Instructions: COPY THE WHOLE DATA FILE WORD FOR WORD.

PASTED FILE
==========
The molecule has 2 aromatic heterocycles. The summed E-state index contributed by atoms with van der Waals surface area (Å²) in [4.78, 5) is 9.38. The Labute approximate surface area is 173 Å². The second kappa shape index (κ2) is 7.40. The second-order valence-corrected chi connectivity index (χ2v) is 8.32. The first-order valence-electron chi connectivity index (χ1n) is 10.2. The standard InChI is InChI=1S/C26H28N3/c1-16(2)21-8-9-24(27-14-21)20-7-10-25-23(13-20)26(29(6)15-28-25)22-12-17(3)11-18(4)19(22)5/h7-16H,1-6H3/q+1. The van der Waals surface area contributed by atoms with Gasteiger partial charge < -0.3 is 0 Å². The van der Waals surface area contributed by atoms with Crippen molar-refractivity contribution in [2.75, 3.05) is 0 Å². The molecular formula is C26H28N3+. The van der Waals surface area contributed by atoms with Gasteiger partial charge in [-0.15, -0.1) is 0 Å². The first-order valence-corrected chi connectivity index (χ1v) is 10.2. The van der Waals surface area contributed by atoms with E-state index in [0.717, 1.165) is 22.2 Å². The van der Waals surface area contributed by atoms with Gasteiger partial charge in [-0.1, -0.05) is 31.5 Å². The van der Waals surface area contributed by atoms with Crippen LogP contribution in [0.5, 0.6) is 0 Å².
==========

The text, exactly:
The molecule has 2 aromatic heterocycles. The summed E-state index contributed by atoms with van der Waals surface area (Å²) in [4.78, 5) is 9.38. The Labute approximate surface area is 173 Å². The second kappa shape index (κ2) is 7.40. The second-order valence-corrected chi connectivity index (χ2v) is 8.32. The first-order valence-electron chi connectivity index (χ1n) is 10.2. The standard InChI is InChI=1S/C26H28N3/c1-16(2)21-8-9-24(27-14-21)20-7-10-25-23(13-20)26(29(6)15-28-25)22-12-17(3)11-18(4)19(22)5/h7-16H,1-6H3/q+1. The van der Waals surface area contributed by atoms with Gasteiger partial charge < -0.3 is 0 Å². The van der Waals surface area contributed by atoms with Crippen molar-refractivity contribution in [2.75, 3.05) is 0 Å². The molecular formula is C26H28N3+. The van der Waals surface area contributed by atoms with Gasteiger partial charge in [-0.15, -0.1) is 0 Å². The first-order valence-corrected chi connectivity index (χ1v) is 10.2. The van der Waals surface area contributed by atoms with E-state index in [0.717, 1.165) is 22.2 Å². The van der Waals surface area contributed by atoms with Gasteiger partial charge in [-0.1, -0.05) is 31.5 Å². The van der Waals surface area contributed by atoms with Crippen LogP contribution in [0.5, 0.6) is 0 Å².